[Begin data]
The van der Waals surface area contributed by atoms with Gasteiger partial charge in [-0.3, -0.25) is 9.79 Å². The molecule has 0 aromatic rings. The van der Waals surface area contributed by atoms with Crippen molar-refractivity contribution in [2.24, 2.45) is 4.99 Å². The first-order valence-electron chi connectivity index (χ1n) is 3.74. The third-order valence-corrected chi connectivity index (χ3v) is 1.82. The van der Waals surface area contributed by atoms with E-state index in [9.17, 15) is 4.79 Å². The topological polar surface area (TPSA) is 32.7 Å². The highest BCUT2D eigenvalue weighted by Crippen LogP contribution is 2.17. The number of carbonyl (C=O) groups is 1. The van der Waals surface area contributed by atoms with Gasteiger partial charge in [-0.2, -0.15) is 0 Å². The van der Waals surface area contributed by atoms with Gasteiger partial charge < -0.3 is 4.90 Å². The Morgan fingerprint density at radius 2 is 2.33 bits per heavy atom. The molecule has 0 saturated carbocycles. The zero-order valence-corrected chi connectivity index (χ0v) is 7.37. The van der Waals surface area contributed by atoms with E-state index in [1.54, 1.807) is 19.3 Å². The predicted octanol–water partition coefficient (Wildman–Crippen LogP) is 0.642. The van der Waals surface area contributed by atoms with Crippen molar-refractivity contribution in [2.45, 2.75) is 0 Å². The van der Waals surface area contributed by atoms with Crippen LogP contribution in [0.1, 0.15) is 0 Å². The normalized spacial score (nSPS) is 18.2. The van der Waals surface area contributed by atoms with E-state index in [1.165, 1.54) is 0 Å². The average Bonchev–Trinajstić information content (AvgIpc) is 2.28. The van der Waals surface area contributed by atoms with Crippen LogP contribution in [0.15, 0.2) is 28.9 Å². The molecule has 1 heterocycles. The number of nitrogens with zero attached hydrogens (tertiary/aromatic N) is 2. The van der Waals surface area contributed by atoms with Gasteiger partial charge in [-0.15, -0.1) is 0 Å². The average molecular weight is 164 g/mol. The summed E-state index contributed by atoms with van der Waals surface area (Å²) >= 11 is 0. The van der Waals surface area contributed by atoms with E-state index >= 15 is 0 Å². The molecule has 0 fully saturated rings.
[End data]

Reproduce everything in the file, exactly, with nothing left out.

The van der Waals surface area contributed by atoms with Gasteiger partial charge in [-0.3, -0.25) is 9.79 Å². The molecule has 0 aromatic rings. The van der Waals surface area contributed by atoms with Crippen molar-refractivity contribution in [2.24, 2.45) is 4.99 Å². The first-order valence-electron chi connectivity index (χ1n) is 3.74. The third-order valence-corrected chi connectivity index (χ3v) is 1.82. The van der Waals surface area contributed by atoms with E-state index in [9.17, 15) is 4.79 Å². The topological polar surface area (TPSA) is 32.7 Å². The highest BCUT2D eigenvalue weighted by Crippen LogP contribution is 2.17. The number of carbonyl (C=O) groups is 1. The van der Waals surface area contributed by atoms with Gasteiger partial charge in [-0.2, -0.15) is 0 Å². The van der Waals surface area contributed by atoms with Gasteiger partial charge < -0.3 is 4.90 Å². The Morgan fingerprint density at radius 2 is 2.33 bits per heavy atom. The molecule has 0 saturated carbocycles. The zero-order valence-corrected chi connectivity index (χ0v) is 7.37. The van der Waals surface area contributed by atoms with E-state index in [1.54, 1.807) is 19.3 Å². The predicted octanol–water partition coefficient (Wildman–Crippen LogP) is 0.642. The van der Waals surface area contributed by atoms with Crippen molar-refractivity contribution in [2.45, 2.75) is 0 Å². The van der Waals surface area contributed by atoms with Crippen LogP contribution in [0.1, 0.15) is 0 Å². The normalized spacial score (nSPS) is 18.2. The van der Waals surface area contributed by atoms with E-state index in [1.165, 1.54) is 0 Å². The average Bonchev–Trinajstić information content (AvgIpc) is 2.28. The van der Waals surface area contributed by atoms with Crippen LogP contribution in [0.15, 0.2) is 28.9 Å². The molecule has 1 heterocycles. The number of nitrogens with zero attached hydrogens (tertiary/aromatic N) is 2. The van der Waals surface area contributed by atoms with Gasteiger partial charge in [-0.15, -0.1) is 0 Å². The average molecular weight is 164 g/mol. The summed E-state index contributed by atoms with van der Waals surface area (Å²) >= 11 is 0. The van der Waals surface area contributed by atoms with E-state index >= 15 is 0 Å². The molecule has 0 fully saturated rings.